Minnesota legislator Jamie Becker-Finn is, in some ways, a reluctant city dweller.
Married and the mother of an 8-year-old boy and a 4-year-old girl, Becker-Finn, a DFLer and attorney, lives in Roseville. A Ojibwe descendant, she grew up on the outskirts of Cass Lake, on the Leech Lake Indian Reservation. She’s hunted deer since she was a girl and is as comfortable jigging for walleyes in winter as she is in summer.
She wants her kids to be similarly interested in outdoor pursuits and, as importantly, to be environmentally aware.
“My husband and I are very intentional about making sure our kids aren’t afraid to touch minnows and be in the dirt,’’ she said.
Unfortunately, among Minnesota legislators, many of whom are urban dwellers serving urban constituencies, Becker-Finn, with her interests in the state’s legacy recreational pursuits and natural resource management in general, is an outlier.
Retired state Sen. Bob Lessard of International Falls predicted decades ago that such a legislative transformation was inevitable. The state’s fast-changing demographics, Lessard said, would within a few generations install in the Capitol legislators who know little about hunting or fishing, natural resource management or conservation in general.
Which is why, Lessard said, that over time Minnesota’s resources will face fewer threats from outside forces, whether Big Agriculture or Big Mining, than from those inside the state, including the ever-larger proportion of legislators who inevitably will turn a tin ear to natural resource management.
Lessard’s prediction has come true, Becker-Finn said.
“It became clear early in my first term there weren’t many legislators who participate much in the outdoors, including in hunting and fishing,’’ she said. “That’s changed a little with this year’s incoming legislative class, with a few more first-term legislators who are interested in the outdoors.’’
Yet it’s unknown whether enough interest exists in the Legislature this session to pass a bill Becker-Finn has proposed that would establish new outdoor education opportunities for young Minnesotans.
The proposal — which has a companion bill in the Senate supported by legislator Bill Ingebrigtsen, R-Alexandria, chairman of the Environment and Natural Resources Finance Committee — would establish a No Child Left Inside grant program administered by the Minnesota Department of Natural Resources (DNR). The program would award money to local governments and nonprofits for “environmental, ecological and other natural-resource-based education and recreation programs serving youth.’’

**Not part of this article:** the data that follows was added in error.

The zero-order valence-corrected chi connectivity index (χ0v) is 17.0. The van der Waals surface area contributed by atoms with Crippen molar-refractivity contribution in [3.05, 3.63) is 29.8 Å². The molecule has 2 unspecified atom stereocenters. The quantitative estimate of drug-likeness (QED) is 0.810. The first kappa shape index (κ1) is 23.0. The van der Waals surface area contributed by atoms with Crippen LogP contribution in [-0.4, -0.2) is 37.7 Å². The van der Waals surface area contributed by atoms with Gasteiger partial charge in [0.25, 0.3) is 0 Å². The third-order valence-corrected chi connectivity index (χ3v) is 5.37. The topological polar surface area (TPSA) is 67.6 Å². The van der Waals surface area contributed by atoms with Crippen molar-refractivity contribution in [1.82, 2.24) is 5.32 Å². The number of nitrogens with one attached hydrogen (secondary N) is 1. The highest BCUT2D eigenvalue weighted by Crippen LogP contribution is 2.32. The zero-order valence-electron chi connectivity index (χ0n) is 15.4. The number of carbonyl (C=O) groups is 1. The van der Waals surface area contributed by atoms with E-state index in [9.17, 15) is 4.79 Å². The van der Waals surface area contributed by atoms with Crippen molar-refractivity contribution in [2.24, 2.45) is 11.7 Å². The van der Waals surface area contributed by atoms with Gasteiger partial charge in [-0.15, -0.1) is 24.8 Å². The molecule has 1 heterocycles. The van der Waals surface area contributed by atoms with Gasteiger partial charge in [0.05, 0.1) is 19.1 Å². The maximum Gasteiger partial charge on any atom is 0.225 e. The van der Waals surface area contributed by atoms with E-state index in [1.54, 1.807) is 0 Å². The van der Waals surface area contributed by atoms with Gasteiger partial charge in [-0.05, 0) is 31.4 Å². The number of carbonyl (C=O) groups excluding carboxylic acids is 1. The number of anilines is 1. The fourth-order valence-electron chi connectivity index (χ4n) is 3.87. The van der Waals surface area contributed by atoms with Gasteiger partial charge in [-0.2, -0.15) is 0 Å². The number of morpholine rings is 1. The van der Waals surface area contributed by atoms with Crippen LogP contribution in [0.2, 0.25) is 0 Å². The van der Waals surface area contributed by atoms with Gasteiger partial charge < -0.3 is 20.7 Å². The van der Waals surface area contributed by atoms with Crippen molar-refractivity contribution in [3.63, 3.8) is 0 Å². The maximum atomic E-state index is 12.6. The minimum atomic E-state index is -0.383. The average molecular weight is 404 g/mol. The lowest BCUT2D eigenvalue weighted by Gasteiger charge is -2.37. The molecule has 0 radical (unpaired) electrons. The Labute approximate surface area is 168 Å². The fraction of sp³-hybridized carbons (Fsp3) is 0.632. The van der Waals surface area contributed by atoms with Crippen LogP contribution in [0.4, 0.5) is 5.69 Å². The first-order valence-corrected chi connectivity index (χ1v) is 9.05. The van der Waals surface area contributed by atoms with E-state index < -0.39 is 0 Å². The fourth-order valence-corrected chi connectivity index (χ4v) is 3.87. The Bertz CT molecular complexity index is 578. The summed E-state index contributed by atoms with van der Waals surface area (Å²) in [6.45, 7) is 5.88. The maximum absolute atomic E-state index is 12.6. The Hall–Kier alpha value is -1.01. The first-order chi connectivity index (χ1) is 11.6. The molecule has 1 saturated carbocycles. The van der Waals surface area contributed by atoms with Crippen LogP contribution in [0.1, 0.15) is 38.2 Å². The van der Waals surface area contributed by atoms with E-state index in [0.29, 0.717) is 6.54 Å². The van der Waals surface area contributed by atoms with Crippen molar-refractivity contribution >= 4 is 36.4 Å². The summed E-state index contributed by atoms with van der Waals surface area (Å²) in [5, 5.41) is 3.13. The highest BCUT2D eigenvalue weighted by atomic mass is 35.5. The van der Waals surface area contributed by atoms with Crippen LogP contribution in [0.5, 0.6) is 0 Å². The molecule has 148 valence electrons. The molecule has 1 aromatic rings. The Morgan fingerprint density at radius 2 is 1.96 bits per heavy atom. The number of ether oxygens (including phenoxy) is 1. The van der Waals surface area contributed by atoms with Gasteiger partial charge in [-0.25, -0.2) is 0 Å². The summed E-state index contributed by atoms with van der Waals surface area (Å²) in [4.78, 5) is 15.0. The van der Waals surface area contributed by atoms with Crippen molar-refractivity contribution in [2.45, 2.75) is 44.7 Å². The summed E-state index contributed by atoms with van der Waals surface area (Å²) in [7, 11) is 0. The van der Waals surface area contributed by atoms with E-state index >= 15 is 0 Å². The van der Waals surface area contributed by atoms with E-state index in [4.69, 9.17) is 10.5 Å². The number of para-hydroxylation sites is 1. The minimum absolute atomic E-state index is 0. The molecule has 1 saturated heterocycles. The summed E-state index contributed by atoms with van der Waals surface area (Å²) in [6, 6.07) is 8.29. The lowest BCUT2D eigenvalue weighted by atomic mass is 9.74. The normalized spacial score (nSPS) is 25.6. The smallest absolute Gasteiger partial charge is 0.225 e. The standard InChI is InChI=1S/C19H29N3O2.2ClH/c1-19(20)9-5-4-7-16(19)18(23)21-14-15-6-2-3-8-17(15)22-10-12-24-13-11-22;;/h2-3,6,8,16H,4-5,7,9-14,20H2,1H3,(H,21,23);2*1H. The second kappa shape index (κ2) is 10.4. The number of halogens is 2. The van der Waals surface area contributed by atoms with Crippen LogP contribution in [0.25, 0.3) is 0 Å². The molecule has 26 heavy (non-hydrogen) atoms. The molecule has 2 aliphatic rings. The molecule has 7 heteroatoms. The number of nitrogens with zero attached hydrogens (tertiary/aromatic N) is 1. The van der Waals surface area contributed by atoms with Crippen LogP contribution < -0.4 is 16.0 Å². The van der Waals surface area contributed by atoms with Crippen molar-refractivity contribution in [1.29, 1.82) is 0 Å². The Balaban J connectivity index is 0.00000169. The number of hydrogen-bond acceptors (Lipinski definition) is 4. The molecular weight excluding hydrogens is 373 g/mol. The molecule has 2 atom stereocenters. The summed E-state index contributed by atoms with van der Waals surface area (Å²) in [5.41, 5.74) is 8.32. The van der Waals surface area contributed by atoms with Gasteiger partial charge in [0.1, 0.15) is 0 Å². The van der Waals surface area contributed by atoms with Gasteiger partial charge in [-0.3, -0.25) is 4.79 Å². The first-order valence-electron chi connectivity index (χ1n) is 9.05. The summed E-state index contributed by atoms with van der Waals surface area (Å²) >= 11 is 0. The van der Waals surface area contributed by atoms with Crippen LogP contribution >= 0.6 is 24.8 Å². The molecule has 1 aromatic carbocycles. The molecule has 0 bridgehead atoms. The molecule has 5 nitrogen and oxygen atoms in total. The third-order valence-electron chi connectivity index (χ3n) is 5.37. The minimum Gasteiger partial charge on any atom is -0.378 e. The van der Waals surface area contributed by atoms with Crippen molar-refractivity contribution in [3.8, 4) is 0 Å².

No money has been attached to the plan yet, Becker-Finn said, because legislative leaders haven’t finalized budget decisions. But she expects the program, if enacted, to be modestly funded, perhaps in the neighborhood of $30,000.
All well and good that Becker-Finn and Ingebrigtsen (among others, including Rep. Rick Hansen, DFL-South St. Paul, chairman of the House Environment and Natural Resources Finance Division) correctly recognize the need to better and more comprehensively educate Minnesotans about their state and what’s required to sustain its land, water and other resources.
But Minnesota’s environmental education problem might be bigger than even they recognize, said Aitkin County land commissioner Rich Courtemanche.
Courtemanche is a volunteer with the Long Lake Conservation Center, one of the state’s cadre of learning outposts whose overnight outdoors-immersion programs traditionally have attracted school kids from throughout the state.
At a recent hearing on Becker-Finn’s bill, Courtemanche testified that far fewer schools from the Twin Cities and elsewhere are sending sixth-, seventh- and eighth-grade kids to these centers.
Per-student price of the experience typically hovers around $100, with fundraisers and scholarships often supplementing the cost.
“Schools now are saying increasingly that they don’t have funds or are otherwise too pressed for resources and just can’t send kids anymore,’’ Courtemanche said.
Grim as Courtemanche’s report is, it likely underestimates the breadth of Minnesota’s — and the nation’s — nature-deficit problem.
That’s the opinion of Rich Wissink and others like him nationwide who show up for work every day trying to figure out how to more closely connect people — young and old — with the outdoors.
As vice president of education and outreach for Pheasants Forever, Wissink leads a multifaceted national program funded with more than $1 million annually that stresses habitat education and conservation leadership, among other goals.
The group’s plan joins a host of other, similar outdoors recruitment and retention programs, including those devised by other conservation groups and multiple state agencies such as the DNR.
“We’re having successes, especially with our national outdoor mentor training program that has been adopted by nine states,’’ Wissink said. “Efforts to promote the shooting sports, which help fund conservation nationally, and to educate kids and others about our hunting heritage, which funds much of the nation’s conservation, have also been successful.’’
But far more is needed, Wissink said — so much that Becker-Finn, Ingebrigtsen and Hansen might better serve the state if they drew up a considerably more comprehensive “No Child Left Inside” program.
“One of my dreams would be that every middle school student would be taught in a natural resources and conservation class how critically important clean water, clean air and healthy soil are, and how efforts to sustain these resources have been funded traditionally in this country,’’ Wissink said.
“Education is the key,’’ he said. “And we’re not doing it.’’